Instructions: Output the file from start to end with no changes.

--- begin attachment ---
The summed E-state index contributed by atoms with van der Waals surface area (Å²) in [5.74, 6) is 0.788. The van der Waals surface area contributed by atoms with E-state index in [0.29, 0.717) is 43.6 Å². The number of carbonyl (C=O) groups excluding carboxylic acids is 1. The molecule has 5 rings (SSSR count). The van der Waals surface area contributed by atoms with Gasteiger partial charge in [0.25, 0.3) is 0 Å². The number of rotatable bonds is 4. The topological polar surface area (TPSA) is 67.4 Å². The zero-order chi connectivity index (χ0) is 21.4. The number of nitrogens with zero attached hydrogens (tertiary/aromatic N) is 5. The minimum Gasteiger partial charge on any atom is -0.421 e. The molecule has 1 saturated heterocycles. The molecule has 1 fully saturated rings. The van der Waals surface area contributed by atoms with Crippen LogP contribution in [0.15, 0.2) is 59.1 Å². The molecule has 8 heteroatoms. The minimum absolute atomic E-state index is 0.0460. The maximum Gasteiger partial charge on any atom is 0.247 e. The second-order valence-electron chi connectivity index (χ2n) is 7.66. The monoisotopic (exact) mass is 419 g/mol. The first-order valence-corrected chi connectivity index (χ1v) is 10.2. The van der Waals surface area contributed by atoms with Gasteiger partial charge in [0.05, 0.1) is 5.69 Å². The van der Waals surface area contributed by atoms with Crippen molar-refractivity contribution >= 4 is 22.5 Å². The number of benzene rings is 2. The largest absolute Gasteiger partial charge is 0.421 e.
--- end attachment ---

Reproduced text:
The summed E-state index contributed by atoms with van der Waals surface area (Å²) in [5.74, 6) is 0.788. The van der Waals surface area contributed by atoms with E-state index in [0.29, 0.717) is 43.6 Å². The number of carbonyl (C=O) groups excluding carboxylic acids is 1. The molecule has 5 rings (SSSR count). The van der Waals surface area contributed by atoms with Gasteiger partial charge in [0.25, 0.3) is 0 Å². The number of rotatable bonds is 4. The topological polar surface area (TPSA) is 67.4 Å². The zero-order chi connectivity index (χ0) is 21.4. The number of nitrogens with zero attached hydrogens (tertiary/aromatic N) is 5. The minimum Gasteiger partial charge on any atom is -0.421 e. The molecule has 1 saturated heterocycles. The molecule has 1 fully saturated rings. The van der Waals surface area contributed by atoms with Crippen LogP contribution in [0.15, 0.2) is 59.1 Å². The molecule has 8 heteroatoms. The minimum absolute atomic E-state index is 0.0460. The maximum Gasteiger partial charge on any atom is 0.247 e. The second-order valence-electron chi connectivity index (χ2n) is 7.66. The monoisotopic (exact) mass is 419 g/mol. The first-order valence-corrected chi connectivity index (χ1v) is 10.2. The van der Waals surface area contributed by atoms with Gasteiger partial charge in [0.05, 0.1) is 5.69 Å². The van der Waals surface area contributed by atoms with Crippen molar-refractivity contribution >= 4 is 22.5 Å². The number of benzene rings is 2. The largest absolute Gasteiger partial charge is 0.421 e.